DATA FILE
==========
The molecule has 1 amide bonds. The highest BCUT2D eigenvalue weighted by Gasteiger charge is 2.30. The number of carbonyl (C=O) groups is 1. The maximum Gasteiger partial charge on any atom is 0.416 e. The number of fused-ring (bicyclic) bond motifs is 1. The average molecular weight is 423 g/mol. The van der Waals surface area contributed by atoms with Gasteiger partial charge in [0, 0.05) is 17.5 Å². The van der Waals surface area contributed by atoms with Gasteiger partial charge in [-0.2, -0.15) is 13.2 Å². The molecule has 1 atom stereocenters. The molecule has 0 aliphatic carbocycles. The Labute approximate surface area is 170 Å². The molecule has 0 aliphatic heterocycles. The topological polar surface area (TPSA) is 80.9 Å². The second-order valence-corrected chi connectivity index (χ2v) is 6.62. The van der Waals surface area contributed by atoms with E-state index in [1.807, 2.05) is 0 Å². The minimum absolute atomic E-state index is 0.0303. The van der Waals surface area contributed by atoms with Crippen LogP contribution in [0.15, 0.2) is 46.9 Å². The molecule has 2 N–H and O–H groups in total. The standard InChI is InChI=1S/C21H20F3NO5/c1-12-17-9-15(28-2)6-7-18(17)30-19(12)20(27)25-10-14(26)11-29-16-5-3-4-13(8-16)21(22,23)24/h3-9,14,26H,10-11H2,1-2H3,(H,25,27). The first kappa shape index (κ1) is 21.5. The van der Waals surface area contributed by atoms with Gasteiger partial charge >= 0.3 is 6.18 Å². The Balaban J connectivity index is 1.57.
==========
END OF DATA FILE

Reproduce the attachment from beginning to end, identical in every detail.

The molecule has 1 amide bonds. The highest BCUT2D eigenvalue weighted by Gasteiger charge is 2.30. The number of carbonyl (C=O) groups is 1. The maximum Gasteiger partial charge on any atom is 0.416 e. The number of fused-ring (bicyclic) bond motifs is 1. The average molecular weight is 423 g/mol. The van der Waals surface area contributed by atoms with Gasteiger partial charge in [0, 0.05) is 17.5 Å². The van der Waals surface area contributed by atoms with Gasteiger partial charge in [-0.2, -0.15) is 13.2 Å². The molecule has 1 atom stereocenters. The molecule has 0 aliphatic carbocycles. The Labute approximate surface area is 170 Å². The molecule has 0 aliphatic heterocycles. The topological polar surface area (TPSA) is 80.9 Å². The second-order valence-corrected chi connectivity index (χ2v) is 6.62. The van der Waals surface area contributed by atoms with E-state index in [1.807, 2.05) is 0 Å². The minimum absolute atomic E-state index is 0.0303. The van der Waals surface area contributed by atoms with Crippen LogP contribution in [0.15, 0.2) is 46.9 Å². The molecule has 2 N–H and O–H groups in total. The standard InChI is InChI=1S/C21H20F3NO5/c1-12-17-9-15(28-2)6-7-18(17)30-19(12)20(27)25-10-14(26)11-29-16-5-3-4-13(8-16)21(22,23)24/h3-9,14,26H,10-11H2,1-2H3,(H,25,27). The first kappa shape index (κ1) is 21.5. The van der Waals surface area contributed by atoms with Gasteiger partial charge >= 0.3 is 6.18 Å². The Balaban J connectivity index is 1.57.